To keep the analogy rolling, in place of the puzzling comes a series of pitched RTS battles adopting a basic rock-paper-scissors approach to balance. Unit types are traditional for the most part, featuring Archers, Axemen, Cavalry and others, along with ‘hero’ characters and – slightly oddly – spell casting and supernatural elements. Formations can be set, control points captured for additional buffs, terrain advantages exploited, and the well-detailed environments torn apart with ranged or melee combat.

As for the more outlandish aspects, each of your knights has the ability to conjure up his very own volley of battlefield magic, with effects that vary in scope from defensive buffs to one-shot offensive spells that help decimate your opponents. These mechanics – although somewhat at odds with the rest of the design - serve to balance what would otherwise be outrageously outnumbered encounters, swinging the tide of battle in your favour when timed well. Visually, they also serve as the icing on an already pretty cake.


Visuals are eerie and spectacular.
Moody rock music not included.

For the most part though, King Arthur’s combat engine treads a well-worn path, but that isn’t to say that tradition is bad in this instance; and yet again the parallels with Total War reap major benefits in the form of familiarity in both control and tactical advantage. Whilst the combat isn’t nearly as deep as its illustrious muse for the most part, King Arthur’s RTS meat is satisfying unto itself, despite several annoyances with units losing formation too easily and the distinct inability of ranged volleys to distinguish between friend or foe.


But perhaps above all, the consistency in design and reverence for the subject matter is King Arthur’s greatest strength. Too often war games of this persuasion end up as dry, hardcore affairs that only the slimmest of niche audiences can appreciate. Neocore, although biting off a little more than it can chew, has provided an experience that positively oozes with atmosphere and challenge, yet all the while catering to those that spend twelve hours a day devising battlefield plans - and the other twelve reading the Art of War.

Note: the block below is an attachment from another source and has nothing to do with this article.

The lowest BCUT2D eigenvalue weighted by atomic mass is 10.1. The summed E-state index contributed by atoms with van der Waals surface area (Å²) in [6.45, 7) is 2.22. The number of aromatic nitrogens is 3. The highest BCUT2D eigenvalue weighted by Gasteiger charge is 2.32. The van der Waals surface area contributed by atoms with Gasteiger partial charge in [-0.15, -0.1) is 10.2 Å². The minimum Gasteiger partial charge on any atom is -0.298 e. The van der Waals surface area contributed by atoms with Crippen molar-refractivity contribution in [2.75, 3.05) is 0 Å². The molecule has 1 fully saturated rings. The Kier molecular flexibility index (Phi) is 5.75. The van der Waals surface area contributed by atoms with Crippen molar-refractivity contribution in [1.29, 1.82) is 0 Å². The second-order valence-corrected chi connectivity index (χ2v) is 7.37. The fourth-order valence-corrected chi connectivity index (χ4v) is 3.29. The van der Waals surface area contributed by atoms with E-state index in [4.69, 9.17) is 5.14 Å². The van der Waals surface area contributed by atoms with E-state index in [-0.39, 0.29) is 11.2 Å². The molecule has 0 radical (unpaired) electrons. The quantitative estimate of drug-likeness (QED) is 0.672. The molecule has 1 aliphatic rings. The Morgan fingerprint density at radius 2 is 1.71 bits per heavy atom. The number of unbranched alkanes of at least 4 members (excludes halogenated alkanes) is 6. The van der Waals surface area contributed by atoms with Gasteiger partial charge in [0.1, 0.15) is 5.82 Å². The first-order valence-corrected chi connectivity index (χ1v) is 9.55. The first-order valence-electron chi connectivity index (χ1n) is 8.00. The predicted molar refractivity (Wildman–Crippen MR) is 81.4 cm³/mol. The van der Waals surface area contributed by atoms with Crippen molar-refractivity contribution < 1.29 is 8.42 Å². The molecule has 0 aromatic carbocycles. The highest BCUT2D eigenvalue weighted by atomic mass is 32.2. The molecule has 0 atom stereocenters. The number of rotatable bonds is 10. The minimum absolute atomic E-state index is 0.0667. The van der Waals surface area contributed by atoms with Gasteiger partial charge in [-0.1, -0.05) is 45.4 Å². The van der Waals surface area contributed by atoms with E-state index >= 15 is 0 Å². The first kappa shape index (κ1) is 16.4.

It might not be perfect, but it’s certainly worth a look.


Top Game moment:
Defeating one of the many tough battles.

Videos

Comments

By Kres (SI Elite) on Dec 12, 2009
Kres
Hmm interesting looking game. Anybody tried it?
By Kiam99 (SI Veteran Member) on Dec 14, 2009
Kiam99
Hmm...no maybe I should give it a try :)
By fredyzg (SI Core) on Dec 15, 2009
fredyzg
Sounds very good!
By Juzek10 (I just got here) on Dec 29, 2009
Juzek10
Only sounds good , its worth your attention for at the latest 5-8 hours.
By hankmurphy (I just got here) on Dec 30, 2009
hankmurphy
just bought on steam for 20 dollars. hope its ok, the review and screens make me think of george r r martin... so i had to buy
By humorguy (SI Newbie) on Jan 20, 2010
humorguy
I have this game and it rocks! You want a strategy/RPG game you can get your teeth into, in both the strategy and roleplaying! Get on You Tube and watch the videos and the reviews.... Then you'll see! Bet you never knew about or bought Space rangers 2 either? That means there could be TWO genius games you have missed out on!